[Federal Register: March 12, 2007 (Volume 72, Number 47)]
[Page 11046-11047]
From the Federal Register Online via GPO Access [wais.access.gpo.gov]



Fish and Wildlife Service

Buck Island, Green Cay, and Sandy Point National Wildlife Refuges 
in the U.S. Virgin Islands

AGENCY: Fish and Wildlife Service, Interior.

ACTION: Notice of intent to prepare a comprehensive conservation plan 
and environmental assessment; request for comments.


SUMMARY: We, the Fish and Wildlife Service, intend to gather 
information necessary to prepare a comprehensive conservation plan and 
associated environmental documents for Buck Island, Green Cay, and 
Sandy Point

[[Page 11047]]

National Wildlife Refuges. We furnish this notice in compliance with 
our comprehensive conservation planning policy to advise other agencies 
and the public of our intentions, and to obtain suggestions and 
information on the scope of issues to be considered in the planning 

DATES: To ensure consideration, we must receive your written comments 
by April 11, 2007.

ADDRESSES: Send your comments or requests for more information to Ms. 
Susan Silander, Refuge Manager, Caribbean Islands National Wildlife 
Refuge Complex, P.O. Box 510, Boquer[oacute]n, PR 00622; Telephone: 
787/851-7258; or electronically to: susan_silander@fws.gov.

SUPPLEMENTARY INFORMATION: With this notice, we initiate the process 
for developing a comprehensive conservation plan for Buck Island, Green 
Cay, and Sandy Point National Wildlife Refuges with headquarters in 
Boquer[oacute]n, Puerto Rico.
    The National Wildlife Refuge System Administration Act of 1966, as 
amended by the National Wildlife Refuge System Improvement Act of 1997 
(16 U.S.C. 668dd-668ee), requires the Service to develop a 
comprehensive conservation plan for each national wildlife refuge. The 
purpose in developing a comprehensive conservation plan is to provide 
refuge managers with a 15-year strategy for achieving refuge purposes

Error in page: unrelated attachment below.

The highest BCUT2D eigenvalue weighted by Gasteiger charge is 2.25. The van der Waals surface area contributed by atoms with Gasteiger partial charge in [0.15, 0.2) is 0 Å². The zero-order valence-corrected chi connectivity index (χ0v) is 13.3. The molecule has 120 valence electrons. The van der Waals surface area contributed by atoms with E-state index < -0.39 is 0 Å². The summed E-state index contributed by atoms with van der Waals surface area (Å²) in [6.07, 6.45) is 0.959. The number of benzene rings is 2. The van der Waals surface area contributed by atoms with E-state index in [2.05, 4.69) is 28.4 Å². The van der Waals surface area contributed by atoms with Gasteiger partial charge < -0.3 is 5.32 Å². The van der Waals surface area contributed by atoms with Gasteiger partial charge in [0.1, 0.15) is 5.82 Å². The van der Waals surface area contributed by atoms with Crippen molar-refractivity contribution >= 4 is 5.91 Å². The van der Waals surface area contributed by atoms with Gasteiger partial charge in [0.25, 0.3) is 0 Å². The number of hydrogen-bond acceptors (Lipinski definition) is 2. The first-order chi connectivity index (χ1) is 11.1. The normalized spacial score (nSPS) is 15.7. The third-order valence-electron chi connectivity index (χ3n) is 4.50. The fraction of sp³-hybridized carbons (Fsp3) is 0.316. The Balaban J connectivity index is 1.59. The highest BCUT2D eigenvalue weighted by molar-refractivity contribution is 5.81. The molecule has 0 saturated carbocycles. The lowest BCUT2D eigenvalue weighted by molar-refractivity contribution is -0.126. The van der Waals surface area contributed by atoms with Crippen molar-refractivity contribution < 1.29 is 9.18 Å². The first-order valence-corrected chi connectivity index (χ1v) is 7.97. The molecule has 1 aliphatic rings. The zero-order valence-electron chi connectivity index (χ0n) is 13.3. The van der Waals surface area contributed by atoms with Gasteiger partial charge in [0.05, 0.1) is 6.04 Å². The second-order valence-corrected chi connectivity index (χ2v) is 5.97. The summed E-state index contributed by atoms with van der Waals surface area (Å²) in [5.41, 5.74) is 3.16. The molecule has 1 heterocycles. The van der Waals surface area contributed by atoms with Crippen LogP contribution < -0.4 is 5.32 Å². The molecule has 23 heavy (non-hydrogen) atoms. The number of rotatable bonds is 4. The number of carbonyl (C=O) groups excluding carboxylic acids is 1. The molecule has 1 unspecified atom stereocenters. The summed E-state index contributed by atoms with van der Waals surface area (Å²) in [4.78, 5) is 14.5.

and contributing toward the mission of the National Wildlife Refuge 
System, consistent with sound principles of fish and wildlife 
management, conservation, legal mandates, and Service policies. In 
addition to outlining broad management direction on conserving wildlife 
and their habitats, plans identify wildlife-dependent recreational 
opportunities available to the public, including opportunities for 
hunting, fishing, wildlife observation, wildlife photography, and 
environmental education and interpretation.
    We establish each unit of the National Wildlife Refuge System with 
specific purposes. We use these purposes to develop and prioritize 
management goals and objectives within the National Wildlife Refuge 
System mission, and to guide which public uses will occur on these 
refuges. The planning process is a way for us and the public to 
evaluate management goals and objectives for the best possible 
conservation efforts of these important wildlife habitats, while 
providing for wildlife-dependent recreation opportunities that are 
compatible with each refuge's establishing purposes and the mission of 
the National Wildlife Refuge System.
    We will conduct a comprehensive conservation planning process that 
will provide opportunity for Tribal, State, and local governments; 
agencies; organizations; and the public to participate in issue scoping 
and public comment. We request input for issues, concerns, ideas, and 
suggestions for the management of the Buck Island, Green Cay, and Sandy 
Point National Wildlife Refuges, with headquarters in Boquer[oacute]n, 
Puerto Rico. We invite anyone interested to respond to the following 
two questions: